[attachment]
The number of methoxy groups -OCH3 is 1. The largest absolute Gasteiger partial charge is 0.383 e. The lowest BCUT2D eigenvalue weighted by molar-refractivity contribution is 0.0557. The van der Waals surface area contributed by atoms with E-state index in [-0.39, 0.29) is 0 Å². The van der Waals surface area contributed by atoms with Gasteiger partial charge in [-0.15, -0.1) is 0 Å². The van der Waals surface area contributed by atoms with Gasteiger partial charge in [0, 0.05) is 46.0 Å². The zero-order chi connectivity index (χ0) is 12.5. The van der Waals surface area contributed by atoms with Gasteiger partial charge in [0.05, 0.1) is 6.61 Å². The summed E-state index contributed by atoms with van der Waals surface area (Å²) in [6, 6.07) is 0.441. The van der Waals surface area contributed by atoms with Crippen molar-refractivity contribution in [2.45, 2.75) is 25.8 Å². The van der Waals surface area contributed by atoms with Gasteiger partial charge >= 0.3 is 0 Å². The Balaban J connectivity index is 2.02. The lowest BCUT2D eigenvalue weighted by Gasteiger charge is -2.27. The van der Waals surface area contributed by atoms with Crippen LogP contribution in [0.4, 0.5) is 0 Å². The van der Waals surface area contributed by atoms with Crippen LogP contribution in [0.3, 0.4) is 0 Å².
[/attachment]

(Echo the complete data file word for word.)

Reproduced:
The number of methoxy groups -OCH3 is 1. The largest absolute Gasteiger partial charge is 0.383 e. The lowest BCUT2D eigenvalue weighted by molar-refractivity contribution is 0.0557. The van der Waals surface area contributed by atoms with E-state index in [-0.39, 0.29) is 0 Å². The van der Waals surface area contributed by atoms with Gasteiger partial charge in [-0.15, -0.1) is 0 Å². The van der Waals surface area contributed by atoms with Gasteiger partial charge in [0, 0.05) is 46.0 Å². The zero-order chi connectivity index (χ0) is 12.5. The van der Waals surface area contributed by atoms with Gasteiger partial charge in [0.05, 0.1) is 6.61 Å². The summed E-state index contributed by atoms with van der Waals surface area (Å²) in [6, 6.07) is 0.441. The van der Waals surface area contributed by atoms with Crippen molar-refractivity contribution in [2.45, 2.75) is 25.8 Å². The van der Waals surface area contributed by atoms with Gasteiger partial charge >= 0.3 is 0 Å². The Balaban J connectivity index is 2.02. The lowest BCUT2D eigenvalue weighted by Gasteiger charge is -2.27. The van der Waals surface area contributed by atoms with Crippen LogP contribution in [0.4, 0.5) is 0 Å². The van der Waals surface area contributed by atoms with Crippen LogP contribution in [0.3, 0.4) is 0 Å².